Donate

Who wants to read an MP’s musings?

Politics-by-blogging is a sorry substitute for parliamentary debate.

Sandy Starr

Topics Politics

This is a bit of random text from Kyle to test the new global option to add a message at the top of every article. This bit is linked somewhere.

The Hansard Society, the charity ‘which exists to promote effective parliamentary democracy’, launched its new report Political Blogs: Craze or Convention? amid the setting of its current exhibition ‘House to Home: Bringing Parliament and People Together’ (1). Both projects are attempts at reinvigorating political life and making parliamentary politics count again.

The ‘House to Home’ exhibition is in Westminster Hall in London’s Houses of Parliament, and is intended to ‘bridge the gap between parliament and the people’ (2). This exhibition seems like a theme-park version of parliament. Gaudily coloured props and exhibits sit among a set of video screens, large lettering exhorting visitors to take a greater interest in the workings of parliament, and a miniature reproduction of the benches that face one another in the House of Commons and the House of Lords.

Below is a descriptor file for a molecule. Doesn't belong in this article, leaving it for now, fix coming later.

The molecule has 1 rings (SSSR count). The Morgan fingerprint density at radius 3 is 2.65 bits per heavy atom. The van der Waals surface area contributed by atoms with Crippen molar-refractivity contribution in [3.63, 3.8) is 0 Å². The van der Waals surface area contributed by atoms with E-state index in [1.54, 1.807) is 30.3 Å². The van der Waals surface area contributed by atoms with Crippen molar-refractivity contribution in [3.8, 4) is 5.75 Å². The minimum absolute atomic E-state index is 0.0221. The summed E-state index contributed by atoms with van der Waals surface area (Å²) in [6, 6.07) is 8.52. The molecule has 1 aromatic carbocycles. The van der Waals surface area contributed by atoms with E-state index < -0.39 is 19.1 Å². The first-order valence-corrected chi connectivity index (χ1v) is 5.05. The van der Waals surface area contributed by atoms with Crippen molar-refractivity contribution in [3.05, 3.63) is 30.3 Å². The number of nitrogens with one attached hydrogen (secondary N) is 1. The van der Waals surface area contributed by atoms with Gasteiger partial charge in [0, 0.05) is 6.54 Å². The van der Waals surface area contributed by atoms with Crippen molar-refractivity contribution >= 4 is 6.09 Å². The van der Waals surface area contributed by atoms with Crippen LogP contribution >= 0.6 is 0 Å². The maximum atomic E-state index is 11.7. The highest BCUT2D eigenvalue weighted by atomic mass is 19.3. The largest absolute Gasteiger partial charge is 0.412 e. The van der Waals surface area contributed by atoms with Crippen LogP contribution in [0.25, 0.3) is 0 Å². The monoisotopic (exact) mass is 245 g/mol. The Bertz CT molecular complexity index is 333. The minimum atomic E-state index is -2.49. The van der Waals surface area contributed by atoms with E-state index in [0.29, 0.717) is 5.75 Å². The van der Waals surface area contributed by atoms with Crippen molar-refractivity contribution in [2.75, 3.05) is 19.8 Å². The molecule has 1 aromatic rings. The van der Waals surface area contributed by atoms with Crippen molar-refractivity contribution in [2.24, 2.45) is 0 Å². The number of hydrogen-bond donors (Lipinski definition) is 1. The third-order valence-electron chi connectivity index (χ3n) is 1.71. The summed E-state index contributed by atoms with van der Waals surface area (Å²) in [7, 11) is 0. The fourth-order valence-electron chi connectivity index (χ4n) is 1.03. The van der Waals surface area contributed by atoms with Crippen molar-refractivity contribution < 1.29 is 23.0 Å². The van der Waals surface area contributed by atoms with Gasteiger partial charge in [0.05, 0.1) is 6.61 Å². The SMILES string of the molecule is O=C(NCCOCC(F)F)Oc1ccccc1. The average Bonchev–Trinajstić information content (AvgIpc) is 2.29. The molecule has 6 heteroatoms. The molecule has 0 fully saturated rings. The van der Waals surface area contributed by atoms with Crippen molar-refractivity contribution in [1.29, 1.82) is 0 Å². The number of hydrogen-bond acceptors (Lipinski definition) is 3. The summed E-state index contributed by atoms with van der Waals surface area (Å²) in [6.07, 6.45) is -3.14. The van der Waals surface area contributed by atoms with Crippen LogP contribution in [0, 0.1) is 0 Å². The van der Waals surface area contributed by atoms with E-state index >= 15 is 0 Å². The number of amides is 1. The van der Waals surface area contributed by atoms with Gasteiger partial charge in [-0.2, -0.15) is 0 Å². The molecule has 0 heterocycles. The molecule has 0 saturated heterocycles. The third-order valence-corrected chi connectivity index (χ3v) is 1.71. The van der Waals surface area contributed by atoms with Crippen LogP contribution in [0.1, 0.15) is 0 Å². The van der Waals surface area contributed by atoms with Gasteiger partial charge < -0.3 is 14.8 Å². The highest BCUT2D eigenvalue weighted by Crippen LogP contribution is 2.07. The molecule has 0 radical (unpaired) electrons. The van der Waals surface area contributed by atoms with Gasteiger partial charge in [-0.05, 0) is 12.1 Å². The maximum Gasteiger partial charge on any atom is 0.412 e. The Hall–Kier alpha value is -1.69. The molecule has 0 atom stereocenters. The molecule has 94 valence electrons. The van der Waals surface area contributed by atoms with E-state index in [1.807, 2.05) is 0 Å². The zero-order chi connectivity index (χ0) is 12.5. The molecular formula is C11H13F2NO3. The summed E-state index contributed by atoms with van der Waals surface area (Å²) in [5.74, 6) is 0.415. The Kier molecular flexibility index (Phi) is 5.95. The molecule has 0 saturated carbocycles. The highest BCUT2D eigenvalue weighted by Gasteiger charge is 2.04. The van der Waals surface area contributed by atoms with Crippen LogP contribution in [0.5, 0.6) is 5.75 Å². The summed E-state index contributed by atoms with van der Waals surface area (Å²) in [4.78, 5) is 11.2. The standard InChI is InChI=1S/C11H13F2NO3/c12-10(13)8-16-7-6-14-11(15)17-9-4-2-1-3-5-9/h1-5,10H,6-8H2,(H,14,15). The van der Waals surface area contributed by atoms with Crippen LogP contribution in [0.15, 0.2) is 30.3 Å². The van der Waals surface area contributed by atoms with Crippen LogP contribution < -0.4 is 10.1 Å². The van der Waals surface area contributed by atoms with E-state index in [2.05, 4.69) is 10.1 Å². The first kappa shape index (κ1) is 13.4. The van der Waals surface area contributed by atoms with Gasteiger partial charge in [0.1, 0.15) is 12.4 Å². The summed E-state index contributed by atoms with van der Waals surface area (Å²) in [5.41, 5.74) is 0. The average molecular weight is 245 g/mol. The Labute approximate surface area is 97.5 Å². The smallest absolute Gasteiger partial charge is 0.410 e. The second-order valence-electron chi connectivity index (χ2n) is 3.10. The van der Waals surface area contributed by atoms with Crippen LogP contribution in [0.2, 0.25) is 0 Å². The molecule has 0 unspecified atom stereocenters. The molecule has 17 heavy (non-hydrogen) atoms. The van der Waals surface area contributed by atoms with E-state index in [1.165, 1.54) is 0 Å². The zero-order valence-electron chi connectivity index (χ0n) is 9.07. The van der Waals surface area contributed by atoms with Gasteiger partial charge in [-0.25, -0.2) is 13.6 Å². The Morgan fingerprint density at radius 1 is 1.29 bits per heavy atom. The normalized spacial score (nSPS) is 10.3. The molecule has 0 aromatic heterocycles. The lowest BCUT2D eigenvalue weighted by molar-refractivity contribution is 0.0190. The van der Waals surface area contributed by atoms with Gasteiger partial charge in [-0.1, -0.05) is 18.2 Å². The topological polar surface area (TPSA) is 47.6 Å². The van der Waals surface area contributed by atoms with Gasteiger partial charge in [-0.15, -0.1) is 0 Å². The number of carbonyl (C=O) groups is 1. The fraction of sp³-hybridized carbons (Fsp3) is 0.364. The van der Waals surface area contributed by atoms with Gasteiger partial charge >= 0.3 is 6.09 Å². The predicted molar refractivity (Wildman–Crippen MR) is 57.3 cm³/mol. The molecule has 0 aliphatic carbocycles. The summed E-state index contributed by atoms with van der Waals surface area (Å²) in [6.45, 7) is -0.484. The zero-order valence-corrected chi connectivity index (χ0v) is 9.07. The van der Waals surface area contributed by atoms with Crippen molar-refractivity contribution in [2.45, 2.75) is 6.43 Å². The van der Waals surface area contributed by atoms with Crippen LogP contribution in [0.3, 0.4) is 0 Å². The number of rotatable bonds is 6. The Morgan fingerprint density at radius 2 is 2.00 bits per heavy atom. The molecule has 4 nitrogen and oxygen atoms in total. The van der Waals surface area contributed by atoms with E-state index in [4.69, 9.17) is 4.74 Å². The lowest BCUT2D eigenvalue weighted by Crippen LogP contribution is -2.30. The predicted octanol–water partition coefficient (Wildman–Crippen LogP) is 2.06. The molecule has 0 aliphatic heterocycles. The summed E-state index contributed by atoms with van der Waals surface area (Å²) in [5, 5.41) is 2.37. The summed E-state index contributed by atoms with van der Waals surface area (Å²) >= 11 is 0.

But there is little sense of why this matters, in terms of the clashes of political ideas that have brought the parliamentary chamber to life, at least in the past. When an interactive section of the exhibition does start a debate, it looks at ‘the case for and against a ban on smoking in public places’ – which sums up how narrow parliamentary politics has become today (3).